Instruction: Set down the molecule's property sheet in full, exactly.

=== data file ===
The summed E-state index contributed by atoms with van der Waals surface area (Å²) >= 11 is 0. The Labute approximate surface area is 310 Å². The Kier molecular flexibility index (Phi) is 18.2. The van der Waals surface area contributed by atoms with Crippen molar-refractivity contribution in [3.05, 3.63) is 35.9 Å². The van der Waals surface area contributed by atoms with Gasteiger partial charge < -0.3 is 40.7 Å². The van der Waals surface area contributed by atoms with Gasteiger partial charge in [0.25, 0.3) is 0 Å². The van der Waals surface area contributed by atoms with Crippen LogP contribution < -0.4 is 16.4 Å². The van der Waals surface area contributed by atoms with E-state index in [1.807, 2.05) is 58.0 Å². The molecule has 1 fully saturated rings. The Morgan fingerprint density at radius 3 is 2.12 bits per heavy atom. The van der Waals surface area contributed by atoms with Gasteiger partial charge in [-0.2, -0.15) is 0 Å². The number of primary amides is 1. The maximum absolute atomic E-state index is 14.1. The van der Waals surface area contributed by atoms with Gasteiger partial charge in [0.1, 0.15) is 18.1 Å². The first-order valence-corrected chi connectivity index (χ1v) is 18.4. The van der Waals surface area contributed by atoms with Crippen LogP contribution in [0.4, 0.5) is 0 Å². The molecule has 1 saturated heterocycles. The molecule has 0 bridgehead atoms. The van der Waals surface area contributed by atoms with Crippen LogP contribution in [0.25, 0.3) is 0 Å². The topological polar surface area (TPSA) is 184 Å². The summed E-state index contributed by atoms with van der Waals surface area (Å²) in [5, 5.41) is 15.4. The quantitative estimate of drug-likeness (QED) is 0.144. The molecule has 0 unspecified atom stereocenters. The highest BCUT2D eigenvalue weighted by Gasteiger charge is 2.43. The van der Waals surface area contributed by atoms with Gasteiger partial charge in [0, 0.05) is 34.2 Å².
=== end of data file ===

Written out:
The summed E-state index contributed by atoms with van der Waals surface area (Å²) >= 11 is 0. The Labute approximate surface area is 310 Å². The Kier molecular flexibility index (Phi) is 18.2. The van der Waals surface area contributed by atoms with Crippen molar-refractivity contribution in [3.05, 3.63) is 35.9 Å². The van der Waals surface area contributed by atoms with Gasteiger partial charge < -0.3 is 40.7 Å². The van der Waals surface area contributed by atoms with Gasteiger partial charge in [0.25, 0.3) is 0 Å². The van der Waals surface area contributed by atoms with Crippen LogP contribution < -0.4 is 16.4 Å². The van der Waals surface area contributed by atoms with E-state index in [1.807, 2.05) is 58.0 Å². The molecule has 1 fully saturated rings. The Morgan fingerprint density at radius 3 is 2.12 bits per heavy atom. The van der Waals surface area contributed by atoms with Gasteiger partial charge in [-0.2, -0.15) is 0 Å². The number of primary amides is 1. The maximum absolute atomic E-state index is 14.1. The van der Waals surface area contributed by atoms with Gasteiger partial charge in [0.1, 0.15) is 18.1 Å². The first-order valence-corrected chi connectivity index (χ1v) is 18.4. The van der Waals surface area contributed by atoms with Crippen LogP contribution in [0.4, 0.5) is 0 Å². The molecule has 1 saturated heterocycles. The molecule has 0 bridgehead atoms. The van der Waals surface area contributed by atoms with Crippen LogP contribution in [0.25, 0.3) is 0 Å². The topological polar surface area (TPSA) is 184 Å². The summed E-state index contributed by atoms with van der Waals surface area (Å²) in [5, 5.41) is 15.4. The quantitative estimate of drug-likeness (QED) is 0.144. The molecule has 0 unspecified atom stereocenters. The highest BCUT2D eigenvalue weighted by Gasteiger charge is 2.43. The van der Waals surface area contributed by atoms with Gasteiger partial charge in [0, 0.05) is 34.2 Å².